Solidarity member Ken Weller reviews the new Workers Revoutionary Party chorus line and finds it parading the same feet of clay.
WRP: The Party's Over – Ken Weller
We are not puritans - indeed this writer is strongly critical of the neo-puritanism infesting the radical milieu. We couldn't give a monkeys what consenting adults get up to, even those with whom we strongly disagree. Nevertheless, what has happened in the WRP seems to have far transcended anything acceptable to revolutionaries, with Healy turning himself into a kind of 'mobster thermidor'. Moreover, even the critique of the Healy regime by the WRP majority is infused with an attitude which shows that they haven't come to terms with what was wrong. It tells us that they haven't rejected the organisational forms that created Healy and allowed him to thrive.
For example, Newsline (30.10.85) contains an interview with the general secretary of the WRP, Mike Banda, and quotes him as saying:
"This group [the Healyites] lack the most elementary concept of revolutionary morality. They willingly defend the corrupt sexual practices of a 'leader' who thinks nothing of abusing his authority to degrade women and girl comrades and destroy their self-respect".
But what sort of authority is it which can be used or abused in such a manner? What sort of organisation is it which allows such 'abuses' to go on for well over twenty years? What we are seeing is a familiar feature of Leninism, an attempt to unload onto an individual 'errors' which go far deeper.
The crisis within the WRP, which would be a hoot if it were not for the fact that real people got hurt, raises at least a couple of points of interest to libertarians. Religious and political sects, of which the WRP was a prime example, are more a symptom of the deep malaise of society than a pointer to any solutions. This is an area to which we have devoted some attention. Recently, in issue 6/7 of the current series of Solidarity (Spring 1985)1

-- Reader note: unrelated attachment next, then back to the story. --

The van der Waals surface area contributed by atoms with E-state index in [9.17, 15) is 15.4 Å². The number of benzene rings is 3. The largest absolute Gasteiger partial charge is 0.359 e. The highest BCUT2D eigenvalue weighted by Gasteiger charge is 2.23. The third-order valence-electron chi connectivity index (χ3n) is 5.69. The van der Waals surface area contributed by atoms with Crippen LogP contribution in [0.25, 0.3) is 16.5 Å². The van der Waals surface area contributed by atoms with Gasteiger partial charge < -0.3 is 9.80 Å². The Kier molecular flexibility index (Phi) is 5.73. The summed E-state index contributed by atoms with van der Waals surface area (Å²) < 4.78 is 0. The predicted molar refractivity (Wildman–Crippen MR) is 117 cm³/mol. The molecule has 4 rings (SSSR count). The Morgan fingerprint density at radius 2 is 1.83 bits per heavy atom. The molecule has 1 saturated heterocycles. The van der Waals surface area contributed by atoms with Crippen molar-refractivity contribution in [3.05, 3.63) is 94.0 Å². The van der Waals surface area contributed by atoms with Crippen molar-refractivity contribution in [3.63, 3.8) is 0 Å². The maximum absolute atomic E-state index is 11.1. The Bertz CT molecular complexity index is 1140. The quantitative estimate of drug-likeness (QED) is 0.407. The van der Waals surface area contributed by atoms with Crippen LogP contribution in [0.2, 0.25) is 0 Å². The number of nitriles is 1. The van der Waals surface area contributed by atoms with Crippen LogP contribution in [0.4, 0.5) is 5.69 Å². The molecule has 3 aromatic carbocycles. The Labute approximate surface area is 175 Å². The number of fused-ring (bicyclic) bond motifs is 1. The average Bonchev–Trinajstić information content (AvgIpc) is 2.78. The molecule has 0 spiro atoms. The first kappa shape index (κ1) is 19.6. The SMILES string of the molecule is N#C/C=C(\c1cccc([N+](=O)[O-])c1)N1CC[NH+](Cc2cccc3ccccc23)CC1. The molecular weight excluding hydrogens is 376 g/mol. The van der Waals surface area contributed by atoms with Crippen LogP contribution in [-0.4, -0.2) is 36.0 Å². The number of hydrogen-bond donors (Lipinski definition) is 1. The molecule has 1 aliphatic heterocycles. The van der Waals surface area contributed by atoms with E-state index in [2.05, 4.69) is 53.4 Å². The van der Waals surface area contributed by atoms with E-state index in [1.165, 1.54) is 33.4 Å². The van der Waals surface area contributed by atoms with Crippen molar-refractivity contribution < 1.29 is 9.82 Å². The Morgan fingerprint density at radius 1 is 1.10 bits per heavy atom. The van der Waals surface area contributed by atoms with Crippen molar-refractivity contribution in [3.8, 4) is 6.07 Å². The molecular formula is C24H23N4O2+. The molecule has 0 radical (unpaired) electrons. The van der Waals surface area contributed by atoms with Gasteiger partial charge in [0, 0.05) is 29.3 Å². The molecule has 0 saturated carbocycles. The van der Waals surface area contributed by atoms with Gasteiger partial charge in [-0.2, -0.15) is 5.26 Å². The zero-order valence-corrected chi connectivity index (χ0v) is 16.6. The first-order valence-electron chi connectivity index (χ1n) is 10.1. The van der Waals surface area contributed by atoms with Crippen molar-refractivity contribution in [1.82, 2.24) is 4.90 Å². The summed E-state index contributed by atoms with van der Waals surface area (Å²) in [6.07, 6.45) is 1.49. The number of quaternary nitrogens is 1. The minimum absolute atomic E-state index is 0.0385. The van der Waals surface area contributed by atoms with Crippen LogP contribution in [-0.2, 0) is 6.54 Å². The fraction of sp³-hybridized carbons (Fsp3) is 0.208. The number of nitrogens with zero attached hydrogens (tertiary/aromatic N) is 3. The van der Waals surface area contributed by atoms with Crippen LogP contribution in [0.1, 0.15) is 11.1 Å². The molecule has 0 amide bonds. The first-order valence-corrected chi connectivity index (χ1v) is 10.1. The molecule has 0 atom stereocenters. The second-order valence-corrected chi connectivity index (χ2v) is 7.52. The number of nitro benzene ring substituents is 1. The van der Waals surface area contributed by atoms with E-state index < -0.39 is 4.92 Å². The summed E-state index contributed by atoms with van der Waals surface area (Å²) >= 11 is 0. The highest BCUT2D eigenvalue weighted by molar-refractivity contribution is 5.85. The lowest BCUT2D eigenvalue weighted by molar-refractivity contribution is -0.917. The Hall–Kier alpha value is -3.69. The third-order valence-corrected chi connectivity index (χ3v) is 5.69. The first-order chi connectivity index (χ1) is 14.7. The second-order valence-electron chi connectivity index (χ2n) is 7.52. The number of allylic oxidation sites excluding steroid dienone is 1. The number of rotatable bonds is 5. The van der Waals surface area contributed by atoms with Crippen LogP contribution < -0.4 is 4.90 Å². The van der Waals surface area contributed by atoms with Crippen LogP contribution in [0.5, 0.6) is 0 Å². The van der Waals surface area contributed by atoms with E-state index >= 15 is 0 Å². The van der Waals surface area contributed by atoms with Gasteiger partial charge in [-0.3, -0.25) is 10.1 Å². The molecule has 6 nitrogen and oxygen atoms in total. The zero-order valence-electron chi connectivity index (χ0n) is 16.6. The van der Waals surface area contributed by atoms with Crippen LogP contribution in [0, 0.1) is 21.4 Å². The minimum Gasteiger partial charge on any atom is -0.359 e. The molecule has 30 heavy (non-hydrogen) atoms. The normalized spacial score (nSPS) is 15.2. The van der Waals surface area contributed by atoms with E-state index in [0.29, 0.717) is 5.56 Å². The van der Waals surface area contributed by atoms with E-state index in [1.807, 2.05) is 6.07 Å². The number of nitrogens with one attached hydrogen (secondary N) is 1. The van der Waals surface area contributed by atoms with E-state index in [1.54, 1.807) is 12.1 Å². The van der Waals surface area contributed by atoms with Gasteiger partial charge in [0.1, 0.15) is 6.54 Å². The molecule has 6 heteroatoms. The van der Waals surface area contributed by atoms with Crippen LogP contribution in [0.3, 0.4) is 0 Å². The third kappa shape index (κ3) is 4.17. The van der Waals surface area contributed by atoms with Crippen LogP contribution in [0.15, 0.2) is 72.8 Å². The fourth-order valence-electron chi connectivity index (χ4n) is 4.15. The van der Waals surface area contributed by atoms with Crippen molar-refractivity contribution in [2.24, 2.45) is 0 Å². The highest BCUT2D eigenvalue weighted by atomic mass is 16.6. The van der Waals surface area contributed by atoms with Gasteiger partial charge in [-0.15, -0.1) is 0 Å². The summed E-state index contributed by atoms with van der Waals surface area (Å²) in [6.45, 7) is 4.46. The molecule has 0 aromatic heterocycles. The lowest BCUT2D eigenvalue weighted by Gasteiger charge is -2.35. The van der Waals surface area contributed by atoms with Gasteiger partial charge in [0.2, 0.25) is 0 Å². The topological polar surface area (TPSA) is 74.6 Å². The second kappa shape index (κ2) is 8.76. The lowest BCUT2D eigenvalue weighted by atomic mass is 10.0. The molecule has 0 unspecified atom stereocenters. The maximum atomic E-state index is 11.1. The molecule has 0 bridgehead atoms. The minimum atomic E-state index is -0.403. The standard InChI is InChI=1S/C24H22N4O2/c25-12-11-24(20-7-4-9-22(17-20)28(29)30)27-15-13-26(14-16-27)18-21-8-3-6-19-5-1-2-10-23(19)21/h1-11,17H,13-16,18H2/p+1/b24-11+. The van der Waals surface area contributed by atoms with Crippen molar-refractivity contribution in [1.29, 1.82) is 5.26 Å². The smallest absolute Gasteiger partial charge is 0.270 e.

, we published a long article by Bob Potter, 'The Last Days of this Wicked System of Things', which dealt with the purely religious variety; but the parallels with their political brethren were clear. In Solidarity for Social Revolution #7 (March-April 1979), we printed a whole supplement, 'Suicide for Socialism'2
by Maurice Brinton, which dealt with the political-religious cult of Jim Jones and the People's Temple and the mass suicide of over nine hundred of his followers at Jonestown, Guyana. In describing such groups, Brinton commented:
"In such organisations the Leader may become more and more authoritarian and paranoid. If he has achieved institutional power he may kill, torture or excommunicate (Stalin, Torquemada) increasing numbers of his co-thinkers. Or he may order them "shot like partridges". If he is a 'leftist' authoritarian devoid - as yet - of the state power he is seeking, he will merely expel large numbers of his deviant followers. Deviance - above all - cannot be tolerated. Such men would rather live in a world peopled with heretics and renegades and keep the total allegiance of those who remain. One even wonders whether (unlike most of their supporters) they still believe in what they preach - or whether the maintenance of their power has not become their prime concern. Jim Jones' rantings about defectors and 'traitors' is not unique. It is encountered in a whole stratum of the political left. Many 'radical' leaderships boast of how they have coped with previous deviations. But however 'unreal' the world they live in, the core of followers will remain loyal. The Leader is still the shield. Even in Jonestown anything seemed better than the other reality: the painful alternative of deprivation, material, emotional or intellectual".
At a WRP aggregate meeting on 18 October 1985 (as reported in Newsline, 20.11.85), Cliff Slaughter said of the pro-Healy faction:
"Here again is a cynical ideology with strong parallels in the extreme right, in fascism. There is a monopoly of information and monopoly of power and discipline. The leader knows no rules of right and wrong: only what he wants is important".